In June of last year, I attended my first NJ SCBWI conference. I had never been to a children's literature conference. As an aspiring children's book illustrator, I knew it was important not to show up empty handed. I gathered some work that was remotely related to picture books, and ventured out with an open mind. I went with the intention of absorbing as much as possible. To my surprise, I was able to purchase a one-on-one with an art director. I also had a sit-down with an agent and a scout. It was more than I could've hoped for. I received critical feedback that I could build on.
|From last year's portfolio|
Shortly after that conference, I started researching more information about picture book portfolio content. I was trying to apply every rule and opinion I heard. It needed: interior, exterior, animals, children, diversity, nature, city, lighting, color, black and white, etc. My head was spinning. I wasn't thinking about my illustration. I was only thinking about a checklist. I wasn't having fun. Are those items important for a portfolio? Yes, of course, but I was going about it the wrong way. I decided to start creating new work by participating in an illustration challenge called, Inktober. If I could create 31 pen and ink illustrations in one month, I could pull from that and create finished work to put in my portfolio. I thought it would be fun way to let some ideas develop.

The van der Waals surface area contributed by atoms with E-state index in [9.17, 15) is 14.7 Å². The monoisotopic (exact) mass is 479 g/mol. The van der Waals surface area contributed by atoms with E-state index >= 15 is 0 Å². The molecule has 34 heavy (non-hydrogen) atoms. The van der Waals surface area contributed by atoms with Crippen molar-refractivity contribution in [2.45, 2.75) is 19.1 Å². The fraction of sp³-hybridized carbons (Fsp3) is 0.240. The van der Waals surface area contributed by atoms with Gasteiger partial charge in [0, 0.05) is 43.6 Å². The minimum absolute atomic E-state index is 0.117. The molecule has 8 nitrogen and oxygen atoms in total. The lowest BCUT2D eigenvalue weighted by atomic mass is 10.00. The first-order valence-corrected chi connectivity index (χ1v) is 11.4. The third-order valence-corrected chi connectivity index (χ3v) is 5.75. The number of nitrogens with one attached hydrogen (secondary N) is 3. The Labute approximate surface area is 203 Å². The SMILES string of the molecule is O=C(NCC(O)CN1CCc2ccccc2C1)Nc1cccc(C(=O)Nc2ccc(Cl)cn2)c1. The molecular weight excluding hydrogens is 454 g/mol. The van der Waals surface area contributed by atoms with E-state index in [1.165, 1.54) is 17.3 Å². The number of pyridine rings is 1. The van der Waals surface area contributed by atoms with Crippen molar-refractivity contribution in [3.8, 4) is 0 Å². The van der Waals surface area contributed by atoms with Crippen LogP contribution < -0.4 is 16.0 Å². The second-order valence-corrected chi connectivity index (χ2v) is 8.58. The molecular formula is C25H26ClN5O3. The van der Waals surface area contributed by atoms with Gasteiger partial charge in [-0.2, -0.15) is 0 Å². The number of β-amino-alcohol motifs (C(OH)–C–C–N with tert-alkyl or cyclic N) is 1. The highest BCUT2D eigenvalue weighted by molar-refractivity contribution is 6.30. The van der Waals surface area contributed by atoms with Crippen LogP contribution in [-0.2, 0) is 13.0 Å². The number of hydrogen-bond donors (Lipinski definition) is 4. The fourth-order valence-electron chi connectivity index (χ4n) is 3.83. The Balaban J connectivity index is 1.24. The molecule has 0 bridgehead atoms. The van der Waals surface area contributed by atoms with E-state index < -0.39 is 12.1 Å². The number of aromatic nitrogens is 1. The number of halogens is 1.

|From Inktober 2015|
I was able to complete the challenge, and I had a bunch of work to show for it. (click here for my inktober images) I have used those images to develop new characters, environments, and stories. Completing that challenge also put me into a mind frame to continue creating new work on a regular basis. I'm not suggesting that a challenge is the answer for everyone, but you should be having fun while you are creating. Create things that interest you. Draw in a style that you enjoy.
|From this year's portfolio|
Here we are, a little over a year later. I'm gearing up for my second conference at NJ SCBWI. I have a new portfolio of work, and a somewhat clearer view as a developing illustrator in children's literature. I know that I will continue to learn and change my portfolio, and that's a good thing. Evolution is an important part of the process. I can't wait to see where it takes me. (click here for my current portfolio)
Facebook: The Art of Mike Ciccotello